Second Sunday in Advent

by Crossings

Matthew 3: 1-12
Second Sunday in Advent
Analysis by Lori A. Cornell

1In those days John the Baptist appeared in the wilderness of Judea, proclaiming, 2″Repent, for the kingdom of heaven has come near.”3This is the one of whom the prophet Isaiah spoke when he said, “The voice of one crying out in the wilderness: ‘Prepare the way of the Lord, make his paths straight.'” 4Now John wore clothing of camel’s hair with a leather belt around his waist, and his food was locusts and wild honey. 5Then the people of Jerusalem and all Judea were going out to him, and all the region along the Jordan, 6and they were baptized by him in the river Jordan, confessing their sins. 7But when he saw many Pharisees and Sadducees coming for baptism, he said to them, “You brood of vipers! Who warned you to flee from the wrath to come? 8Bear fruit worthy of repentance. 9Do not presume to say to yourselves, “We have Abraham as our ancestor’; for I tell you, God is able from these stones to raise up children to Abraham. 10Even now the ax is lying at the root of the trees; every tree therefore that does not bear good fruit is cut down and thrown into the fire. 11″I baptize you with water for repentance, but one who is more powerful than I is coming after me; I am not worthy to carry his sandals. He will baptize you with the Holy Spirit and fire. 12His winnowing fork is in his hand, and he will clear his threshing floor and will gather his wheat into the granary; but the chaff he will burn with unquenchable fire.”

DIAGNOSIS: Doing the Right Things for the Wrong Reasons

Step 1: Initial Diagnosis (External Problem) – Looking Good
The Pharisees and Sadducees were just trying to do the right thing. After all, if the common folk had caught on to John’s trendy call to repent, surely they’d better get in on the action. How offensive then, that John calls them a “brood of vipers” (v. 7)! They just wanted to do what was right-even if it was only to look good. And how different are we from them? We want to look good too-even if our motives are questionable.

Step 2: Advanced Diagnosis (Internal Problem) – Hiding Bad
A more serious problem is lurking under the surface of the Pharisees (and our) repentance. While they do what’s right (for the wrong reasons), they ignore the sin that is yelling for their and God’s attention: That is, they want to determine their own destiny; they want to be accountable only to themselves, and not to some grasshopper-eating pious prophet-or, for that matter, to God.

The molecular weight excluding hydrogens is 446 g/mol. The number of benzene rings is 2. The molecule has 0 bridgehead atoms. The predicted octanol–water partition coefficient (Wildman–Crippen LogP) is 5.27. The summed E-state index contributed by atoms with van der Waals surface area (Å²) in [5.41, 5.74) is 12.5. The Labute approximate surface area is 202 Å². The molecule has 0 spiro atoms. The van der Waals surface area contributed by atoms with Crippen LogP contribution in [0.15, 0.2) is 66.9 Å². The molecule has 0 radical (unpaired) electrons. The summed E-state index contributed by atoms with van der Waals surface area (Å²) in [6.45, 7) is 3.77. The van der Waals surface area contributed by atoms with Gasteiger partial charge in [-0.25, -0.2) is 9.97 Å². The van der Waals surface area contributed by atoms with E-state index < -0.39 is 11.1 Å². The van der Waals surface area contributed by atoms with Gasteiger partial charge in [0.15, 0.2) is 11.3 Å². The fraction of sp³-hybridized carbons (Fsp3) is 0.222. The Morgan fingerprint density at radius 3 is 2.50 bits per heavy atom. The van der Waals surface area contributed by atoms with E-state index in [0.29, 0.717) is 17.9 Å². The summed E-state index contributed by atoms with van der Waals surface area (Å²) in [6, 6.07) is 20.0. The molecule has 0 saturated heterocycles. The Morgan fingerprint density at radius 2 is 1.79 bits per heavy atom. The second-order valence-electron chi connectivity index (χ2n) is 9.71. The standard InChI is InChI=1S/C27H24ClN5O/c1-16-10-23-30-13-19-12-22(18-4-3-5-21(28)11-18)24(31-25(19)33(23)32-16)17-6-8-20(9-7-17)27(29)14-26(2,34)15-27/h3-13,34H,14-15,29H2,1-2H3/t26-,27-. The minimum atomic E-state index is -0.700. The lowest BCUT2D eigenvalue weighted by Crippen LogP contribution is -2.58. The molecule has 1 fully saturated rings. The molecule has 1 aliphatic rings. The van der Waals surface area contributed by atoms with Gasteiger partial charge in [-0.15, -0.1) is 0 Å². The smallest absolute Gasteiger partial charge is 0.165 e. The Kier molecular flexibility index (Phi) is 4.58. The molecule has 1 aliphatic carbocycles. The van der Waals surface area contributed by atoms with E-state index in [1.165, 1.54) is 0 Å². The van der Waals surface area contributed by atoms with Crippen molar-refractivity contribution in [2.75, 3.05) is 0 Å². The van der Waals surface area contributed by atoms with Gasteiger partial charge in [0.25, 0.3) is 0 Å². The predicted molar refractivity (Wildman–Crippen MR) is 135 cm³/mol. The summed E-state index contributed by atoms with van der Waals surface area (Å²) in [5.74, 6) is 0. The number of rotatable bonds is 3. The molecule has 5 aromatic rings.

Step 3: Final Diagnosis (Eternal Problem) – Being Bad
A life that ignores God’s sovereignty is a bad life. It’s a life for snakes-not humans, hence John calls these religious pretenders “vipers.” Seeking repentance and baptism-but not because they recognize their need for forgiveness and reconciliation with God-means their lives are devoid of the single most defining relationship: God and us. In other words, these “good looking” religious leaders are godless. And godless people are irredeemable-not even John’s baptism can remove that verdict (“unquenchable fire,” v. 12).

PROGNOSIS: Doing the Right Thing for the Right Reason

Step 4: Initial Prognosis (Eternal Solution) – Being Good
Now, turn your attention to a “more powerful” one (v. 11), whose baptism not only forgives the unforgivable, but refines the hell out of the most religious pretenders. This powerful one has a name: Jesus (who saves). He knows how to separate out chaff and wheat-but he does it, not to distinguish between good and bad, but to make all good. Not that they are good, notice, but that Jesus makes them good. He gives himself, flesh and blood-through the cross to the hopeless cause of righteousness seekers (who look good on the outside, but are hiding the bad) and makes them truly righteous. That’s what makes him more powerful than John. By being uncompromisingly generous, he shows the world what good really looks like.

Step 5: Advanced Prognosis (Internal Solution) – Finding Good
Imagine finding such good-not by digging inside ourselves, but by looking outward to Jesus. And, what’s more, finding that such goodness is his free gift to us. Then, while you are standing with your mouth slack and your hands open in wonder, this goodness is laid in your hands (isn’t that the nature of baptism and holy communion?). This is how Christ’s good is found: Christ seeks out those in need of it, and gives it. And so we are found and, thus, find good.

Step 6: Final Prognosis (External Solution) – Doing Good
Being found good in Christ, gives foundlings like us a reason to pay attention to the world God has done this good for. If it was worth Christ’s life, it’s certainly worth our attention. Not because we want to look good, but because we want this world that God loves to be better. And that’s good.


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